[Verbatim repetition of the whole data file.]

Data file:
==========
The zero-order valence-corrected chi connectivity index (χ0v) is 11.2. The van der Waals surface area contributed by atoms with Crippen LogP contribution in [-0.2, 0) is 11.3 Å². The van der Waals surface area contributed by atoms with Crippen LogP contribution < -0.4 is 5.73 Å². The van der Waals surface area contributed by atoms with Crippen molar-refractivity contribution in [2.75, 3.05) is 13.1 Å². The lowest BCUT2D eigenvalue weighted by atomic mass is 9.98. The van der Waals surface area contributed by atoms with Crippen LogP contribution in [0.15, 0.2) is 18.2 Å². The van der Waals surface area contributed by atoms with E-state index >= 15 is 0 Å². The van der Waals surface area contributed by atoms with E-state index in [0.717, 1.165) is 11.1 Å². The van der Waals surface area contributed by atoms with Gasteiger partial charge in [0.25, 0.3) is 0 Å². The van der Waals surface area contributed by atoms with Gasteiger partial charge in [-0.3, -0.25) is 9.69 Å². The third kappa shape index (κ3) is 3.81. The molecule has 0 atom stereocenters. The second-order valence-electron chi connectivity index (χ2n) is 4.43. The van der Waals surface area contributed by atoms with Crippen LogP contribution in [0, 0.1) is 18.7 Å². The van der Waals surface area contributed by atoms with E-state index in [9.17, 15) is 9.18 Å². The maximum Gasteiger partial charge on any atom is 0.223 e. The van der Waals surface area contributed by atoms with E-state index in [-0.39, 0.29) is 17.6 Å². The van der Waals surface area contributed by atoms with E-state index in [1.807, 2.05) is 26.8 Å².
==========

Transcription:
The zero-order valence-corrected chi connectivity index (χ0v) is 11.2. The van der Waals surface area contributed by atoms with Crippen LogP contribution in [-0.2, 0) is 11.3 Å². The van der Waals surface area contributed by atoms with Crippen LogP contribution < -0.4 is 5.73 Å². The van der Waals surface area contributed by atoms with Crippen molar-refractivity contribution in [2.75, 3.05) is 13.1 Å². The lowest BCUT2D eigenvalue weighted by atomic mass is 9.98. The van der Waals surface area contributed by atoms with Crippen LogP contribution in [0.15, 0.2) is 18.2 Å². The van der Waals surface area contributed by atoms with E-state index >= 15 is 0 Å². The van der Waals surface area contributed by atoms with E-state index in [0.717, 1.165) is 11.1 Å². The van der Waals surface area contributed by atoms with Gasteiger partial charge in [0.25, 0.3) is 0 Å². The van der Waals surface area contributed by atoms with Gasteiger partial charge in [-0.3, -0.25) is 9.69 Å². The third kappa shape index (κ3) is 3.81. The molecule has 0 atom stereocenters. The second-order valence-electron chi connectivity index (χ2n) is 4.43. The van der Waals surface area contributed by atoms with Crippen LogP contribution in [0, 0.1) is 18.7 Å². The van der Waals surface area contributed by atoms with E-state index in [9.17, 15) is 9.18 Å². The maximum Gasteiger partial charge on any atom is 0.223 e. The van der Waals surface area contributed by atoms with E-state index in [-0.39, 0.29) is 17.6 Å². The van der Waals surface area contributed by atoms with E-state index in [1.807, 2.05) is 26.8 Å².